Bill to prohibit San Onofre toll route put on hold

Times Staff Writers

A new legislative effort in Sacramento to restrict road construction within San Onofre State Beach and other state parks has been derailed after running into opposition from construction, labor and business.

The bill, which could ban a proposed toll road through San Onofre, was scheduled for a hearing before the Assembly Water, Parks and Wildlife Committee last week. Its author, Assemblyman Jared Huffman, (D-San Rafael), canceled the hearing and put his bill on a two-year track, giving him time to gain support to get it through the Legislature.

Since 2001, three other legislative efforts to restrict road construction and other development in state parks died in committee.

Supporters of a toll road through San Onofre, including such groups as the Associated General Contractors of California, the Orange County Business Council, the Los Angeles-Orange County Building and Construction Trades Council and local elected officials wrote to oppose Huffman’s bill.

“What makes me particularly crazy is that this road has gone through 20 years of planning and compromises with agencies and transportation officials here in Orange County and here’s this out-of-towner trying to take away our local control,” said Lucy Dunn, chief executive of the Orange County Business Council.


San Juan Capistrano Mayor Sam Allevato expressed indignation at the thought of Huffman’s bill passing. Without the proposed Foothill South toll road, hundreds more vehicles will jam city streets during slowdowns on the nearby Interstate 5, he said.

The toll road would run 16 miles from Oso Parkway in Rancho Santa Margarita and slice through the northern half of San Onofre State Beach before connecting with Interstate 5 at Basilone Road in north San Diego County. It would pass over a marine estuary in the park.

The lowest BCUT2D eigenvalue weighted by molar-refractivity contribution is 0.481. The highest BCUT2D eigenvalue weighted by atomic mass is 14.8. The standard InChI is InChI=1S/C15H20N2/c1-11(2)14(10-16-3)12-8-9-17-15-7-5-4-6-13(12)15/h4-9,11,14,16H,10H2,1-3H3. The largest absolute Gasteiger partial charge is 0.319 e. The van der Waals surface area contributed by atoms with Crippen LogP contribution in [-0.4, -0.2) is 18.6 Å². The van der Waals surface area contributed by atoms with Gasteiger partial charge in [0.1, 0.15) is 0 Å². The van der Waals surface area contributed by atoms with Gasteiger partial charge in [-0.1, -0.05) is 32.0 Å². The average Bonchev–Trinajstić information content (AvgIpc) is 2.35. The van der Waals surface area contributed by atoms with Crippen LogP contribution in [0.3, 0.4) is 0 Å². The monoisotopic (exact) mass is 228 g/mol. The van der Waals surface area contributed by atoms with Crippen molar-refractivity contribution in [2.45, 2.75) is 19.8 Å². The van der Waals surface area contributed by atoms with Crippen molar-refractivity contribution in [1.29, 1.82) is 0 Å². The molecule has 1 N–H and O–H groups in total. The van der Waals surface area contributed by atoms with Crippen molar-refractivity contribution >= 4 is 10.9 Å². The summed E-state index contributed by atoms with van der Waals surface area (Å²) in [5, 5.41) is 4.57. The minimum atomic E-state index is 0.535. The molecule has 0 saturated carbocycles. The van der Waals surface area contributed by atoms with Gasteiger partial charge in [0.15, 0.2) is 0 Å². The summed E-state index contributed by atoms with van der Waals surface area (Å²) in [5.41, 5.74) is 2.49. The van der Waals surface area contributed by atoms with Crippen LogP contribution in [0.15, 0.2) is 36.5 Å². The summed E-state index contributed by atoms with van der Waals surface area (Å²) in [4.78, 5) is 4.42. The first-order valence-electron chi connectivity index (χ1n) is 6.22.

The road needs permits from environmental agencies and the state Coastal Commission before construction can begin. Officials said construction wouldn’t start until 2011 at the earliest.

Supporters say the road is necessary to relieve growing traffic on I-5 and complete the system of tollways operated by the Transportation Corridor Agencies in Irvine. They include the Foothill Eastern and the San Joaquin Hills tollways.

Opponents say the Foothill South would degrade watersheds, wildlife habitat, water quality and recreational opportunities in one of the state’s most popular parks, which includes the world-famous Trestles surf spot.

Elizabeth Goldstein, executive director of the nonprofit California State Parks Foundation, is opposed to the Foothill South tollway and other development in state parks.

Goldstein said it appeared that Huffman’s bill did not have the votes to be passed by the Assembly committee.

“Hopefully, we will do better in the future,” Goldstein said. “We are not in any way cowed by the opponents. We have the ability to work this out.”

Huffman, a senior attorney for the Natural Resources Defense Council before he joined the Legislature, said the bill was needed to protect the state park system from road projects.

His bill would grant the state Department of Parks and Recreation power to veto construction of any road cutting through or near a state park and block road improvements near parks if transportation bond money was used for construction.